Coolest Pet-Friendly Getaways and Hotels in Tahoe, Sonoma, Carmel and Marin

A trip without your best friend is not a real vacation. And let’s be real — there’s nothing more sad than saying goodbye to your little buddy as you walk out the front door for a weekend getaway.

That said, here is a whole cache of pet-friendly getaways and hotels in Tahoe, Sonoma, Carmel and Marin. And if you want to bring a little surprise with you, pick up one of these toys your dog will love.

Featured Photo: Kojirou Sasaki

Garland Ranch Regional Park, Carmel

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Photo: Courtesy of Daderot/Wikimedia Commons

Roughly 9 miles into Carmel Valley is a little-known yet exceptional dog-friendly destination called Garland Ranch Regional Park with acres of open space. Once you pull in to the parking lot, follow the trail down the steps into the woods, cross a wooden bridge over the murmuring Carmel River, and gaze upon the open valley with the Santa Lucia Mountains rising ahead, you’ll know you’ve found a special place that you and your dog will return to year after year.

Along with hiking with your dog at Garland Ranch amongst the numerous scenic trails, you can also partake in bird-watching (you can pick up a Checklist of Birds brochure at the usually unstaffed visitor center to mark those you’ve seen). The center also provides hiking maps — try the 1.25 mile Lupine Loop or the 1.5 mile Rancho Loop.

The park has an area set aside for mountain biking as well, plus picnic tables just beyond the Carmel River. And, of course, there are the famed beaches of Carmel, most of which are hugely popular destinations for dog owners because of their very tolerant pet policies. And if you need a pet-friendly place to stay, The Hideaway, The Getaway CarmelCarmel Mission Inn, Monte Verde Inn, and Casa de Carmel are all great options.

San Rafael

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Photo: Courtesy of Guide Dogs for the Blind

In the early 1940s Lois Mayhew realized there was a need to help wounded servicemen who would return from World War II without their sight. So in May of 1942 she rescued a German Shepherd named Blondie from a Pasadena dog pound and paired her with Sgt. Leonard Foulk, and together they were the first graduates of Lois’ revolutionary new school — Guide Dogs for the Blind.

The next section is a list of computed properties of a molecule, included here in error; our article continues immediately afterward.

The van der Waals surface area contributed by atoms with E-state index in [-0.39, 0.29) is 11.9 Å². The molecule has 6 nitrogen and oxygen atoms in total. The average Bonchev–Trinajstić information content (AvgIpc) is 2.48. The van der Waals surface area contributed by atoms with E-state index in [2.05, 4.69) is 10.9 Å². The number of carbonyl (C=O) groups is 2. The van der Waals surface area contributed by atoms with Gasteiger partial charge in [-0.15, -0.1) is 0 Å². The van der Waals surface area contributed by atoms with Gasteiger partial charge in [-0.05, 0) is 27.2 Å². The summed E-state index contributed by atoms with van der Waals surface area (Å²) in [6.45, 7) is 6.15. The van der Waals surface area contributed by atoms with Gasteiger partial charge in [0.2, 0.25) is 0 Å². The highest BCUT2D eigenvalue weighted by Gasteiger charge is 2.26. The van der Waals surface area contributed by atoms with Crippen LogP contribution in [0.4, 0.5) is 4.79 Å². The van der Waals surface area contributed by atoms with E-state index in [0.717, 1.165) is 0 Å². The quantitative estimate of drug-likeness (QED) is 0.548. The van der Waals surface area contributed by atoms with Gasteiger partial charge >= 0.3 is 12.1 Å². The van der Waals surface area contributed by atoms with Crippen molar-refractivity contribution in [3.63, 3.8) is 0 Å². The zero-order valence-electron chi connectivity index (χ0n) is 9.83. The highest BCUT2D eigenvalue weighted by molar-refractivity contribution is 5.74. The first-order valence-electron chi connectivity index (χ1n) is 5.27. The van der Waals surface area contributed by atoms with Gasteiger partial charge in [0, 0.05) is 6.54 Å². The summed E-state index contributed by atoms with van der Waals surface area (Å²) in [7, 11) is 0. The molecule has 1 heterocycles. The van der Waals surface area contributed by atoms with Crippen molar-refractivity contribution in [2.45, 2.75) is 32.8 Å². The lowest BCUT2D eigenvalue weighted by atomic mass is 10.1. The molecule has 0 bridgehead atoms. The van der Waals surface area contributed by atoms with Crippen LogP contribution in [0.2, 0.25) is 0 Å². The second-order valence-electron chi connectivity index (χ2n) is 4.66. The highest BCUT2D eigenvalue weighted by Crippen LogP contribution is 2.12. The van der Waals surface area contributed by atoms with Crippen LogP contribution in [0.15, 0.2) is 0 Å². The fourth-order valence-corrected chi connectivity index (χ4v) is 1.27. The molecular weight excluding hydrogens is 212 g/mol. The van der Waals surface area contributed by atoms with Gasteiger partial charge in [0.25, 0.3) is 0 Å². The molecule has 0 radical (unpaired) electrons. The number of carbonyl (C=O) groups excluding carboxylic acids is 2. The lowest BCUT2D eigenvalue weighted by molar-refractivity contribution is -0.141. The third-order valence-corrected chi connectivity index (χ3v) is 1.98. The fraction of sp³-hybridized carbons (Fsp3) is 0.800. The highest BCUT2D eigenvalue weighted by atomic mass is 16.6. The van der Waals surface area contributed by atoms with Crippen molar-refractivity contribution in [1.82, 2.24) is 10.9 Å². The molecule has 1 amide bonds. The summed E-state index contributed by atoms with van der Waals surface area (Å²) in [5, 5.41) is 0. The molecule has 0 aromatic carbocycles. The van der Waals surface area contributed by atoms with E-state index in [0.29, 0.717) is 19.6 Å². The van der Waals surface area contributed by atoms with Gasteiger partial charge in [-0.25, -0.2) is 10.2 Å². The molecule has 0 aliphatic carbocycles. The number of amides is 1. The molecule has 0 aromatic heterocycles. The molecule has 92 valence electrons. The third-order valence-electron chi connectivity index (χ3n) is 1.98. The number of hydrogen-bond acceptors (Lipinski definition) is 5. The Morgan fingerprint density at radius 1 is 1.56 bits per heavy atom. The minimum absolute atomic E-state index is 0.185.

Today, Guide Dogs for the Blind in San Rafael (Marin County) is still breeding and training Labrador retrievers, German shepherds, and golden retrievers to act as eyes for the blind. After the dogs go through a rigorous four- to five-month training (you’ll often see them on the streets of San Rafael with their trainers), they’re introduced to their new owners, who then go through another few weeks of training with their canine companions, who are always provided free of charge.

What does this have to do with you? Guide Dogs for the Blind is a nonprofit organization that exists solely on private donations and volunteerism, so I strongly urge you to the set aside a weekend to visit the campus and watch a graduation ceremony (good luck not getting all teary-eyed) and take a guided tour, then look into ways you can join their family of volunteers or make a tax-deductible donation. 

Tahoe

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Photo: Courtesy of bringfido.com

Most of the beaches in Lake Tahoe are off limits to dogs, but here’s a little secret: Near Zephyr Cove in South Lake Tahoe there’s a place called North Beach that’s part of Tahoe National Forest and allows dogs. You can park at the Zephyr Cove parking lot, then walk about 100 yards north to the beach. And a great source for more pet-friendly places to play in Tahoe is the Tahoma Meadows — click on “Pet Info” on the left column and it’ll take you to their “Adventures with Your Dog at Lake Tahoe” page.  

Russian River

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Photo: Courtesy of Russian River Adventures

If your dog had a bucket list, this would be on it: Drive to the Wine Country town of Healdsburg (window down, head out), rent a canoe at Russian River Adventures, and spend a gloriously sunny day leisurely floating down a serene stretch of the scenic Russian River, hanging out on the bow sniffing the river scents, swimming around the boat, and being the center of attention. There’s barely a rapid on the river so it’s very safe for both dogs and humans, and they sell doggie life jackets at the canoe rental shop as well.

Sonoma County

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Photo: Courtesy of Sonoma County Tourism

What dog wouldn’t enjoy a guided vineyard tour? An outfit called Zephyr Adventures hosts Sonoma Vineyards Walks where, for $125 per person (minimum group size is two), you get your own professional guide for the day who takes you on two vineyard walks of your choice, and inside access to private vineyard lands and people you would otherwise never see or meet. Also included are two wine tastings and lunch at the famous Dry Creek General Store. With advance notice you can also bring your well-behaved pooch to most wineries.

By the end of the tour you’ll not only learn about wine making, grape growing, and the history of the vineyards from your own personal guide, you’ll also be intimately familiar with some of the finest wines in Sonoma County. Log on to tastevacations.com to read more about the four wineries they offer tours to, then pick the two that look the most interesting (this tour also makes a great gift by the way). 

TRAVEL TIP: There are numerous websites on where to stay and play with your pet, but the best by far is dogfriendly.com. 

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